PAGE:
The inspector was quite pleasant to work with and helped explain any questions. This facility had excellent recordkeeping so the process was easy for the inspector to complete their examination. However, if proper records were not kept this process would have been more painful. A letter was sent prior to the inspection explaining what documents would be needed. This letter was quite appreciated by the examiner and helped speed the process of her visit.

The main point to take away from this is to document everything, as a paper trail is essential and continue to have strong and accurate recordkeeping. 


Ministry of Labour
Health & Safety Checklist

With the Ministry of Labour inspections at Ontario Courses in full swing this summer, we have attached a resourceful tool to help you make sure each area is covered for the inspectors. If there are any questions or more information is needed, the MOL has included links on each item to help you through this process.

Note: link does not download in Chrome browser. Please use either Internet Explorer or Firefox.



Win for Ontario Businesses: Public Holiday Pay Calculation

The Ontario Liberal government is reversing a contentious piece of its new employment legislation around calculating public holiday pay, which business owners argued was both costly and flawed.

The Ontario government announced a new regulation that reinstates its old public holiday pay calculation starting with the Canada Day holiday.  After the Victoria Day holiday, the old Holiday Pay calculation will again apply.  The Calculator Tool on the Ministry of Labor website will be updated just prior to the Canada Day Holiday to reflect the change.

The Ontario government’s new public holiday pay calculations increased the amount paid to some casual employees which discouraged some employers from bringing on casual or part-time employees because of the higher costs.

Under the old system a full-time person would get paid a full day for a statutory holiday and a half-time person would get a half day. Someone who only worked one eight-hour shift a week would receive 20 per cent of a day’s pay.

Under the new system, a full-time worker would still get a full day of pay for the public holiday and someone working half-time would get a half day. However, according to the government’s holiday pay calculator; if someone worked just one eight-hour day in the two weeks before the holiday, they would receive eight hours of pay – or a full day, which is the same as a full-time employee.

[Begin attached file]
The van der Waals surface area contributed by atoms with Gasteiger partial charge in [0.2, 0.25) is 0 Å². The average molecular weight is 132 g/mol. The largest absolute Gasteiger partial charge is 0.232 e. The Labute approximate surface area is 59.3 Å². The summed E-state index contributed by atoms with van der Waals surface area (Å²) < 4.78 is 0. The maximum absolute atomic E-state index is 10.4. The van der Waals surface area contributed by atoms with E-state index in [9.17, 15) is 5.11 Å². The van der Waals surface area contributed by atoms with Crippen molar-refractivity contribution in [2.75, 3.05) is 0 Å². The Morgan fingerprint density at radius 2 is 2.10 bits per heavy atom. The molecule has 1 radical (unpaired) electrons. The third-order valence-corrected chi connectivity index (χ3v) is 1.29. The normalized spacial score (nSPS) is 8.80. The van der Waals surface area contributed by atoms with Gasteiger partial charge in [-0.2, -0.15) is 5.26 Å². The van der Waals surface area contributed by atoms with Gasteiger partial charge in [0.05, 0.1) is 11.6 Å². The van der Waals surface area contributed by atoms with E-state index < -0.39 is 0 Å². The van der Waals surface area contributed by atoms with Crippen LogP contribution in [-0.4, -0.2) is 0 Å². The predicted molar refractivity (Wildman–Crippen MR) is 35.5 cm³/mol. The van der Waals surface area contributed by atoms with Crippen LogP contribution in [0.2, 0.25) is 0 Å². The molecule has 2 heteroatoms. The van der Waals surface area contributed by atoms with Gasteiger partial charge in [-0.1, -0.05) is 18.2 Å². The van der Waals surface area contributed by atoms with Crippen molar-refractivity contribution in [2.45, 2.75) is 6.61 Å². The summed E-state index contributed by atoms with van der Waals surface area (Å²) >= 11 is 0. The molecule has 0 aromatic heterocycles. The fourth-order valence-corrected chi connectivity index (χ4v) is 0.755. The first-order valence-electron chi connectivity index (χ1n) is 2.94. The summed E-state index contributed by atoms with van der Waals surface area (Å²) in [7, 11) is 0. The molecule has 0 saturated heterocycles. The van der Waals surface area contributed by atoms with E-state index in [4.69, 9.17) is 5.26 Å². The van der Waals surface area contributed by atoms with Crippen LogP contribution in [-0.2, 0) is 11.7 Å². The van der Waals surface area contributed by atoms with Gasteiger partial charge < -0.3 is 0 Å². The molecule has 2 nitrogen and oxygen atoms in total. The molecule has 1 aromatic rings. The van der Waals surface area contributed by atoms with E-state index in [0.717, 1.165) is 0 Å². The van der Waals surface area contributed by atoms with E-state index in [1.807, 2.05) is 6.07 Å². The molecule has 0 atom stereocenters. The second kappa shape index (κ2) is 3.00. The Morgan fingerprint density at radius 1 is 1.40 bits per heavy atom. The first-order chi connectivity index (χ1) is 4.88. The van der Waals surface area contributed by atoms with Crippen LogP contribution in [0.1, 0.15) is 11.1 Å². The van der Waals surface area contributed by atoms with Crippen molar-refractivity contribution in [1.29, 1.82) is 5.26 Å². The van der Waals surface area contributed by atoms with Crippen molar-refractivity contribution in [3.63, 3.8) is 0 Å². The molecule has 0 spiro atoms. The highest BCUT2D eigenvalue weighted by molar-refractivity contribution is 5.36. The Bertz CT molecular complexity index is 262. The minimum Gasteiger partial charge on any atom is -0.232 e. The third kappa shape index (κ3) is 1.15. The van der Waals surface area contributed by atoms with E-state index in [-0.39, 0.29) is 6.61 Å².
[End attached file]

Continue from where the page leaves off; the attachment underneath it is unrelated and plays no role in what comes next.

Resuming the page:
The government also announced a review of the public holiday rules, with a goal to have a new system ready by 2020.


Bill 148 Seminar Update

Our follow-up information seminar on Bill 148 took place April 16th with Jason Bouchard from the Ministry of Labour once again in attendance and offering more in-depth answers to member questions. The seminar began with a presentation similar to our Spring Warm Up session with members being given time to ask specific questions related to their operation. A big thank you to Jason Bouchard for presenting and Scott Johnson & Andrew Dalzell for being gracious hosts at the Kanata Golf & Country Club. For those not in attendance, please click on the links below for helpful information on Bill 148.



MoE’s Pesticide Licensing Program Moving Online

On November 14, 2017, legislative amendments to the Pesticides Act and Environmental Protection Act to enable online service delivery of the pesticides licensing program received Royal Assent as part of the government’s Cutting Unnecessary Red Tape Act, 2017.


Subsequently, regulatory amendments were made which enable licences to be applied for and issued online, if prescribed requirements are met.  These regulatory changes do not include any change in the fees associated with pesticide licence applications, and allow certain information about the licence holders to be made available to the public. This information includes copies of operator and vendor licences; as well as the names, licence numbers, licence types, and expiration dates on exterminator licences.  The amendments also do not change the requirements or the current fee structure for pesticide licence applications.


These amendments will come into force when the ministry’s online pesticide licence electronic system is launched on September 4th, 2018.

For more detail on the decision, please click here to see the Decision Notice on the Environmental Registry.

Should you have any questions or concerns, please contact Rainer Dinkelmann at  or 416-325-7120.


Landscape Gardner Staff Designation for Golf Courses

The question of who qualifies as a Landscape Gardner at a golf course came up repeatedly at recent Spring Warm-up events. Since that meeting, we have conducted additional research and worked with the MoL to get the official policy for this designation. Please see below for a copy of the policy and details on exemptions that the landscape gardner designation qualifies for that are different than those for other course staff.

4(2) Sections 17 and 19 of the Act do not apply to a person employed,

(a) as a landscape gardener;